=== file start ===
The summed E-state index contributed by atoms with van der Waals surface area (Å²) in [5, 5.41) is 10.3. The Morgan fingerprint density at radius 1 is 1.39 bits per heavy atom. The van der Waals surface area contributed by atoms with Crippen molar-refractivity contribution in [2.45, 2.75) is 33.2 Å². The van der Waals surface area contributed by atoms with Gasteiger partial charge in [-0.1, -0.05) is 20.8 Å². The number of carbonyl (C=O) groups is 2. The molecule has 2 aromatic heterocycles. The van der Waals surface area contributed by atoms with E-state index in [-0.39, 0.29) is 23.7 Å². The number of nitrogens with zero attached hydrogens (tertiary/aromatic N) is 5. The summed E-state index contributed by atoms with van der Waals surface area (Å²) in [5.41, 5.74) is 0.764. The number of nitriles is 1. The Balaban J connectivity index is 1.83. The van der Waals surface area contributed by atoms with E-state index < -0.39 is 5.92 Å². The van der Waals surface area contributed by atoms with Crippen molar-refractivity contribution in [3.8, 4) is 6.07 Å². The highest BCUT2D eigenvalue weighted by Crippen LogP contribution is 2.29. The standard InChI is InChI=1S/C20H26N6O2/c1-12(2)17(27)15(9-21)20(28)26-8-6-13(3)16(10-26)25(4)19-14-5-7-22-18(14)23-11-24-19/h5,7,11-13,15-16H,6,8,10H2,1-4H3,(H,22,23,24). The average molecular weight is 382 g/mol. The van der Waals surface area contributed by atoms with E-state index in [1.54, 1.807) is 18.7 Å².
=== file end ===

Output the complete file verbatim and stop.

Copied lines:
The summed E-state index contributed by atoms with van der Waals surface area (Å²) in [5, 5.41) is 10.3. The Morgan fingerprint density at radius 1 is 1.39 bits per heavy atom. The van der Waals surface area contributed by atoms with Crippen molar-refractivity contribution in [2.45, 2.75) is 33.2 Å². The van der Waals surface area contributed by atoms with Gasteiger partial charge in [-0.1, -0.05) is 20.8 Å². The number of carbonyl (C=O) groups is 2. The molecule has 2 aromatic heterocycles. The van der Waals surface area contributed by atoms with E-state index in [-0.39, 0.29) is 23.7 Å². The number of nitrogens with zero attached hydrogens (tertiary/aromatic N) is 5. The summed E-state index contributed by atoms with van der Waals surface area (Å²) in [5.41, 5.74) is 0.764. The number of nitriles is 1. The Balaban J connectivity index is 1.83. The van der Waals surface area contributed by atoms with E-state index < -0.39 is 5.92 Å². The van der Waals surface area contributed by atoms with Crippen molar-refractivity contribution in [3.8, 4) is 6.07 Å². The highest BCUT2D eigenvalue weighted by Crippen LogP contribution is 2.29. The standard InChI is InChI=1S/C20H26N6O2/c1-12(2)17(27)15(9-21)20(28)26-8-6-13(3)16(10-26)25(4)19-14-5-7-22-18(14)23-11-24-19/h5,7,11-13,15-16H,6,8,10H2,1-4H3,(H,22,23,24). The average molecular weight is 382 g/mol. The van der Waals surface area contributed by atoms with E-state index in [1.54, 1.807) is 18.7 Å².